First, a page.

Last updated: 01:00 PM ET, Mon April 27 2015

Airline Names Airplane After Another Airline. Huh?

Airlines & Airports | Rich Thomaselli | April 27, 2015

Airline Names Airplane After Another Airline. Huh?

Singapore-based Scoot Airlines is having fun tweaking fellow low-cost U.S. carrier Spirit Airlines over apparent “striking similarities” in the way the two go to market.

The latest jab? Scoot officially named its new Boeing 787 Dreamliner after Spirit, at the Boeing Factory in South Carolina. Spirit CEO Ben Baldanza was invited to attend a naming ceremony for ‘Inspiring Spirit’ plane, but in what seems to be a social faux pas, Baldanza neither replied nor attended.

Scoot CEO Campbell Wilson said he was disappointed not to meet Baldanza.

Referring to Spirit’s only on-record comment, which mentioned that the two airlines were “doppelgangers” and “share an approach to saving customers money,” Wilson said: “There certainly are similarities in our low fares, and obviously in branding and marketing since Spirit was, well, inspired to change theirs, but I think that might be where the similarities end. Scoot was voted 2015’s Best Low Cost Airline Asia/Pacific earlier in the year.  Spirit… well, let’s just say that in a recent public poll about airlines in the US, they stood out in a very different way.”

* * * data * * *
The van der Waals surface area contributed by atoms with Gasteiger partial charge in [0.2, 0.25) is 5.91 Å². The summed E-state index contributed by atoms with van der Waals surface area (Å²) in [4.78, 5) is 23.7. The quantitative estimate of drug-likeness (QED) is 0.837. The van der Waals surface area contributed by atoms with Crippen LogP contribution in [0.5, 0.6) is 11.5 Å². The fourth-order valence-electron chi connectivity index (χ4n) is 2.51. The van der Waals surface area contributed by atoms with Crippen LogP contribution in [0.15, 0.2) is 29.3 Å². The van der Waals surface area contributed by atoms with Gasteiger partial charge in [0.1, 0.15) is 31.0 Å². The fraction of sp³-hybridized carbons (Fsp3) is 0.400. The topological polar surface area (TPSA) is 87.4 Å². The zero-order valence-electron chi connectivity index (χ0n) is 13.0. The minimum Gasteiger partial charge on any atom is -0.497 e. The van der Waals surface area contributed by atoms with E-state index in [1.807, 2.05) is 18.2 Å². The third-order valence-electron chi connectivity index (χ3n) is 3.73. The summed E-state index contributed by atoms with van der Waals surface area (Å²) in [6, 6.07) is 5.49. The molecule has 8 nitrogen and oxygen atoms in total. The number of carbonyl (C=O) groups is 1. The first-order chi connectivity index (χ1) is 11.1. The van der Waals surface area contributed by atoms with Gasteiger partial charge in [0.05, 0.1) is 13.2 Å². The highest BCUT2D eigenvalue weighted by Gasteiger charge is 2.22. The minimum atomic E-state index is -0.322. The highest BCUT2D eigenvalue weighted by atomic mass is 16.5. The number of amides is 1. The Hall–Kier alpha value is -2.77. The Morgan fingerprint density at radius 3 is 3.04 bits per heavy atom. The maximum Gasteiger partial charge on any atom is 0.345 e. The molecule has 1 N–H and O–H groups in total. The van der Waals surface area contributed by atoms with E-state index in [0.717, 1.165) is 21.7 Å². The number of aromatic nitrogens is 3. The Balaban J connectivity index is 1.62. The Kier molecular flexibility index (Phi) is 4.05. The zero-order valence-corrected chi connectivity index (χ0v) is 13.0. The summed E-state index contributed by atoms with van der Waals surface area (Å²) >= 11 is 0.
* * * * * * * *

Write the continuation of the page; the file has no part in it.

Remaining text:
Wilson was referring to Spirit’s continued presence at the bottom of most customer satisfaction surveys.

When Scoot first heard about the similarities in branding and marketing, it decided that instead of taking the legal route, it would respond in a fun way and engage with the public and Spirit at the same time.

So it posted this video on YouTube and its Facebook page:

That was almost three weeks ago.

Five days ago, Scoot posted this video offering to name a plane after Spirit – as well as inviting Baldanza to attend the plane naming ceremony.

“We were flattered to see that we had inspired the look, tone and style of Spirit’s branding, so it was fitting to name our new plane ‘Inspiring Spirit’,” Wilson said. “Naming a plane after another airline may be a world-first.”


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